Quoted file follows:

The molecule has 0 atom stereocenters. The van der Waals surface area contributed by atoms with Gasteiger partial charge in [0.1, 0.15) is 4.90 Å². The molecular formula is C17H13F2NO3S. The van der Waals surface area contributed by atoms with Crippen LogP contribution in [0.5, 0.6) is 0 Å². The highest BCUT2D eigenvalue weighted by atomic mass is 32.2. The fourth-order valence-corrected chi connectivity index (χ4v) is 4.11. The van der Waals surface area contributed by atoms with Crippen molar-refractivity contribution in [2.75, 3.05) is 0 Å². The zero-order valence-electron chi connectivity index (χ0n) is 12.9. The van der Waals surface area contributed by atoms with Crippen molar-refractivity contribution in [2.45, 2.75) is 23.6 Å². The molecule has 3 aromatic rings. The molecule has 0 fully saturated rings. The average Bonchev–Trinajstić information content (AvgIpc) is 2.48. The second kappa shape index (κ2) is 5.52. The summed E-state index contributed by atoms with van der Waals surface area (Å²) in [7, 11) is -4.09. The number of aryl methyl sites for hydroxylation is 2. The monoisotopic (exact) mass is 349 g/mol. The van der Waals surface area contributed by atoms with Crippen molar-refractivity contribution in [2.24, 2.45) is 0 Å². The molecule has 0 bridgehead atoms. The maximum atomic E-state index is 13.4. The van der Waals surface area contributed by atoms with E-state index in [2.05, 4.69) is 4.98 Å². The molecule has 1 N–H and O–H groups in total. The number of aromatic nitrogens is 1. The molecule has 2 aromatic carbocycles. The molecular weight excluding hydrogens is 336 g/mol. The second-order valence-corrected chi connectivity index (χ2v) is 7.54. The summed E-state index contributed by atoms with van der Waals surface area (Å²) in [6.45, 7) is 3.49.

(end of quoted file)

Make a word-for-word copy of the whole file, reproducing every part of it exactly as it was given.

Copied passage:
The molecule has 0 atom stereocenters. The van der Waals surface area contributed by atoms with Gasteiger partial charge in [0.1, 0.15) is 4.90 Å². The molecular formula is C17H13F2NO3S. The van der Waals surface area contributed by atoms with Crippen LogP contribution in [0.5, 0.6) is 0 Å². The highest BCUT2D eigenvalue weighted by atomic mass is 32.2. The fourth-order valence-corrected chi connectivity index (χ4v) is 4.11. The van der Waals surface area contributed by atoms with Crippen molar-refractivity contribution in [2.75, 3.05) is 0 Å². The zero-order valence-electron chi connectivity index (χ0n) is 12.9. The van der Waals surface area contributed by atoms with Crippen molar-refractivity contribution in [2.45, 2.75) is 23.6 Å². The molecule has 3 aromatic rings. The molecule has 0 fully saturated rings. The average Bonchev–Trinajstić information content (AvgIpc) is 2.48. The second kappa shape index (κ2) is 5.52. The summed E-state index contributed by atoms with van der Waals surface area (Å²) in [7, 11) is -4.09. The number of aryl methyl sites for hydroxylation is 2. The monoisotopic (exact) mass is 349 g/mol. The van der Waals surface area contributed by atoms with Crippen molar-refractivity contribution in [2.24, 2.45) is 0 Å². The molecule has 0 bridgehead atoms. The maximum atomic E-state index is 13.4. The van der Waals surface area contributed by atoms with E-state index in [2.05, 4.69) is 4.98 Å². The molecule has 1 N–H and O–H groups in total. The number of aromatic nitrogens is 1. The molecule has 2 aromatic carbocycles. The molecular weight excluding hydrogens is 336 g/mol. The second-order valence-corrected chi connectivity index (χ2v) is 7.54. The summed E-state index contributed by atoms with van der Waals surface area (Å²) in [6.45, 7) is 3.49.